Good, we seem to have a working counter. There’s a small snag though: we have to keep hold of its pid (another piece of state) for as long as we want to use it, so we seem to be back where we started. Fortunately Elixir has us covered. We can specify a name when starting a server, then use that name instead of the pid when sending messages, and have Elixir find the correct process for us:

iex(1)> GenServer.start_link HelloWorld.Counter, 1, name: :hello_counter
{:ok, #PID<0.151.0>}
iex(2)> GenServer.call :hello_counter, :next
1
iex(3)> GenServer.call :hello_counter, :next
2
iex(4)> GenServer.call :hello_counter, :next
3

So far, so good. It seems a bit clunky to have to call GenServer functions directly from any code that wants to use the counter though, so let’s add a couple of wrappers in our own module. We’ll add our own start_link function, which takes a tuple of the counter name and the initial value, and a next function that wraps the Genserver.call:

lib/hello_world/counter.ex

defmodule  HelloWorld.Counter do
  use GenServer

  def start_link({name, start_at}) do
    GenServer.start_link __MODULE__, start_at, name: name
  end

  def next(name) do
    GenServer.call name, :next
  end

  def handle_call(:next, _from, count) do
    {:reply, count, count + 1}
  end
end

Let’s give that a spin, and while we’re at it prove that counters with different names behave independently:

iex(1)> HelloWorld.Counter.start_link {:counter_1, 1}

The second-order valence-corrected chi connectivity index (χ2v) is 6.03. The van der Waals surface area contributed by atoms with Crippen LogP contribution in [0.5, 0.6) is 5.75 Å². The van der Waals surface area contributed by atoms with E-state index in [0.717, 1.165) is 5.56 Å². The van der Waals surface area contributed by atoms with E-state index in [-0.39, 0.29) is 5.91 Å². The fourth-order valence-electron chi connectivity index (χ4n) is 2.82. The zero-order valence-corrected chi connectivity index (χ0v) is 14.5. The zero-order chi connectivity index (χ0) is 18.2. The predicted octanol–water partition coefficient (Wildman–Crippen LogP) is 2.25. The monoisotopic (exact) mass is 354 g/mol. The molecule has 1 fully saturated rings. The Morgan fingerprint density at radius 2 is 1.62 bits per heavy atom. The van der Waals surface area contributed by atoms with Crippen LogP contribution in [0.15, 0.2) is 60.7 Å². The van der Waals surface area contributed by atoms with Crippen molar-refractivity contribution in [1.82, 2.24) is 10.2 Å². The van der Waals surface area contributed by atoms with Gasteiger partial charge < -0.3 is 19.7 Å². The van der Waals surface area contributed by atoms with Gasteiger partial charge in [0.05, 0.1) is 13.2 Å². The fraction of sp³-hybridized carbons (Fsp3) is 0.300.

{:ok, #PID<0.240.0>}
iex(2)> HelloWorld.Counter.start_link {:counter_2, 10}
{:ok, #PID<0.242.0>}

iex(3)> HelloWorld.Counter.next :counter_1
1
iex(4)> HelloWorld.Counter.next :counter_1
2
iex(5)> HelloWorld.Counter.next :counter_2
10
iex(6)> HelloWorld.Counter.next :counter_1
3
iex(7)> HelloWorld.Counter.next :counter_2
11

All looking good so far. All we need to do now is to start a counter with our application, so we can access it from HelloWorld without having to worry about whether it’s already running. For this, we’ll need a Supervisor. Normally you’d generate a supervised application by providing the --sup flag to mix new, which we didn’t do. No problem though: we can just step up a directory and re-run the command, making sure not to let it overwrite our modified HelloWorld module:

$ cd ..
$ mix new --sup hello_world
The directory "hello_world" already exists. Are you sure you want to continue? [Yn] y
* creating README.md
README.md already exists, overwrite? [Yn] y
* creating .gitignore
.gitignore already exists, overwrite? [Yn] y
* creating mix.exs
mix.exs already exists, overwrite? [Yn] y
* creating config
* creating config/config.exs
config/config.exs already exists, overwrite? [Yn] y
* creating lib
* creating lib/hello_world.ex
lib/hello_world.ex already exists, overwrite? [Yn] n
* creating lib/hello_world/application.ex
* creating test
* creating test/test_helper.exs
test/test_helper.exs already exists, overwrite? [Yn] y
* creating test/hello_world_test.exs
test/hello_world_test.exs already exists, overwrite? [Yn] y

Your Mix project was created successfully.
You can use "mix" to compile it, test it, and more:

    cd hello_world
    mix test

Run "mix help" for more commands.
$ cd -